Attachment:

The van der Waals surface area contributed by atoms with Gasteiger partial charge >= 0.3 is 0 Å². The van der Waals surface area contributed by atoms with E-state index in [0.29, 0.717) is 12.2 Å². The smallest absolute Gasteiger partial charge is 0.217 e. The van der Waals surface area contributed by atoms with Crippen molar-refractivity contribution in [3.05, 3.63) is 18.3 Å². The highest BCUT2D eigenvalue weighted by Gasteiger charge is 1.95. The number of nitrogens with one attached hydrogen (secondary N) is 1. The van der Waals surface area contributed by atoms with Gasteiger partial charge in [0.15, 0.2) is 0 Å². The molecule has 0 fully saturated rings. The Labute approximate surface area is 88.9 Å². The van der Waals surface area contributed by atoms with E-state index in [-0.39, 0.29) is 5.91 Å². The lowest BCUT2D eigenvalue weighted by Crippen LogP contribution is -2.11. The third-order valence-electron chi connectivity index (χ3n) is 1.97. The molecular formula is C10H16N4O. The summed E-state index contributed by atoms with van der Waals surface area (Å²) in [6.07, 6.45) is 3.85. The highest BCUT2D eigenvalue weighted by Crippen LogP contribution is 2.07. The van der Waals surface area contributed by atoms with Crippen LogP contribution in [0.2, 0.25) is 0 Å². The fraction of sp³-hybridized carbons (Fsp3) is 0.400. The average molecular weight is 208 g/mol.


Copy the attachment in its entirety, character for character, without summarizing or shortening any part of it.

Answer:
The van der Waals surface area contributed by atoms with Gasteiger partial charge >= 0.3 is 0 Å². The van der Waals surface area contributed by atoms with E-state index in [0.29, 0.717) is 12.2 Å². The smallest absolute Gasteiger partial charge is 0.217 e. The van der Waals surface area contributed by atoms with Crippen molar-refractivity contribution in [3.05, 3.63) is 18.3 Å². The highest BCUT2D eigenvalue weighted by Gasteiger charge is 1.95. The number of nitrogens with one attached hydrogen (secondary N) is 1. The van der Waals surface area contributed by atoms with Gasteiger partial charge in [0.15, 0.2) is 0 Å². The molecule has 0 fully saturated rings. The Labute approximate surface area is 88.9 Å². The van der Waals surface area contributed by atoms with E-state index in [-0.39, 0.29) is 5.91 Å². The lowest BCUT2D eigenvalue weighted by Crippen LogP contribution is -2.11. The third-order valence-electron chi connectivity index (χ3n) is 1.97. The molecular formula is C10H16N4O. The summed E-state index contributed by atoms with van der Waals surface area (Å²) in [6.07, 6.45) is 3.85. The highest BCUT2D eigenvalue weighted by Crippen LogP contribution is 2.07. The van der Waals surface area contributed by atoms with Crippen LogP contribution in [0.2, 0.25) is 0 Å². The fraction of sp³-hybridized carbons (Fsp3) is 0.400. The average molecular weight is 208 g/mol.